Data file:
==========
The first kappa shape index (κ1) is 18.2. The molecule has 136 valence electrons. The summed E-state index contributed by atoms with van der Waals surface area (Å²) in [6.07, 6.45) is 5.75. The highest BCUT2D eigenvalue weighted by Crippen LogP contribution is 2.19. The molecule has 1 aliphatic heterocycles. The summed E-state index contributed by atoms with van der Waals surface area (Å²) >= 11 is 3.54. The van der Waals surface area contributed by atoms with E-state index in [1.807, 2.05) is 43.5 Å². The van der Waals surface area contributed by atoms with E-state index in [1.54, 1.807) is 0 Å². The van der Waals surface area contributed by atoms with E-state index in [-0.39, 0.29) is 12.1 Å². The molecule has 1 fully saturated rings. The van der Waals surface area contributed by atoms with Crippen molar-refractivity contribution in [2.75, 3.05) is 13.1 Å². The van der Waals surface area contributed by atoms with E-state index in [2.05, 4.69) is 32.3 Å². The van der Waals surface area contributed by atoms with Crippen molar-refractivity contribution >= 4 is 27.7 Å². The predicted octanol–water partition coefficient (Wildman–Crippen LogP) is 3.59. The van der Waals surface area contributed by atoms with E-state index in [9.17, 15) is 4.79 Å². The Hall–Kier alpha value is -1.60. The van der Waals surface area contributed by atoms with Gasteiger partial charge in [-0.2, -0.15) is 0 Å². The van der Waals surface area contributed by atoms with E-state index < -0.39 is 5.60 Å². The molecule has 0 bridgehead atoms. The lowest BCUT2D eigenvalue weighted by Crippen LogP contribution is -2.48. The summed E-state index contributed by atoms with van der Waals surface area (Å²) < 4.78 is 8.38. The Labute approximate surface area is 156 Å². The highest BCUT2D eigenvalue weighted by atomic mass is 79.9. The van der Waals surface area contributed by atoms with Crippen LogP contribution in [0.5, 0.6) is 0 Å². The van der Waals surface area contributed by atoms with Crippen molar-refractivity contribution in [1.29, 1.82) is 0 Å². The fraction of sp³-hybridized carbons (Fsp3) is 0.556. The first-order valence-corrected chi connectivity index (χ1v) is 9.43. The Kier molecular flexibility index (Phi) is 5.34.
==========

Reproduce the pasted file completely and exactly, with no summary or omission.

The first kappa shape index (κ1) is 18.2. The molecule has 136 valence electrons. The summed E-state index contributed by atoms with van der Waals surface area (Å²) in [6.07, 6.45) is 5.75. The highest BCUT2D eigenvalue weighted by Crippen LogP contribution is 2.19. The molecule has 1 aliphatic heterocycles. The summed E-state index contributed by atoms with van der Waals surface area (Å²) >= 11 is 3.54. The van der Waals surface area contributed by atoms with E-state index in [1.807, 2.05) is 43.5 Å². The van der Waals surface area contributed by atoms with E-state index in [1.54, 1.807) is 0 Å². The van der Waals surface area contributed by atoms with E-state index in [-0.39, 0.29) is 12.1 Å². The molecule has 1 fully saturated rings. The van der Waals surface area contributed by atoms with Crippen molar-refractivity contribution in [2.75, 3.05) is 13.1 Å². The van der Waals surface area contributed by atoms with E-state index in [2.05, 4.69) is 32.3 Å². The van der Waals surface area contributed by atoms with Crippen molar-refractivity contribution >= 4 is 27.7 Å². The predicted octanol–water partition coefficient (Wildman–Crippen LogP) is 3.59. The van der Waals surface area contributed by atoms with E-state index in [9.17, 15) is 4.79 Å². The Hall–Kier alpha value is -1.60. The van der Waals surface area contributed by atoms with Gasteiger partial charge in [-0.2, -0.15) is 0 Å². The van der Waals surface area contributed by atoms with E-state index < -0.39 is 5.60 Å². The molecule has 0 bridgehead atoms. The lowest BCUT2D eigenvalue weighted by Crippen LogP contribution is -2.48. The summed E-state index contributed by atoms with van der Waals surface area (Å²) < 4.78 is 8.38. The Labute approximate surface area is 156 Å². The highest BCUT2D eigenvalue weighted by atomic mass is 79.9. The van der Waals surface area contributed by atoms with Crippen LogP contribution in [0.5, 0.6) is 0 Å². The van der Waals surface area contributed by atoms with Crippen molar-refractivity contribution in [1.29, 1.82) is 0 Å². The fraction of sp³-hybridized carbons (Fsp3) is 0.556. The first-order valence-corrected chi connectivity index (χ1v) is 9.43. The Kier molecular flexibility index (Phi) is 5.34.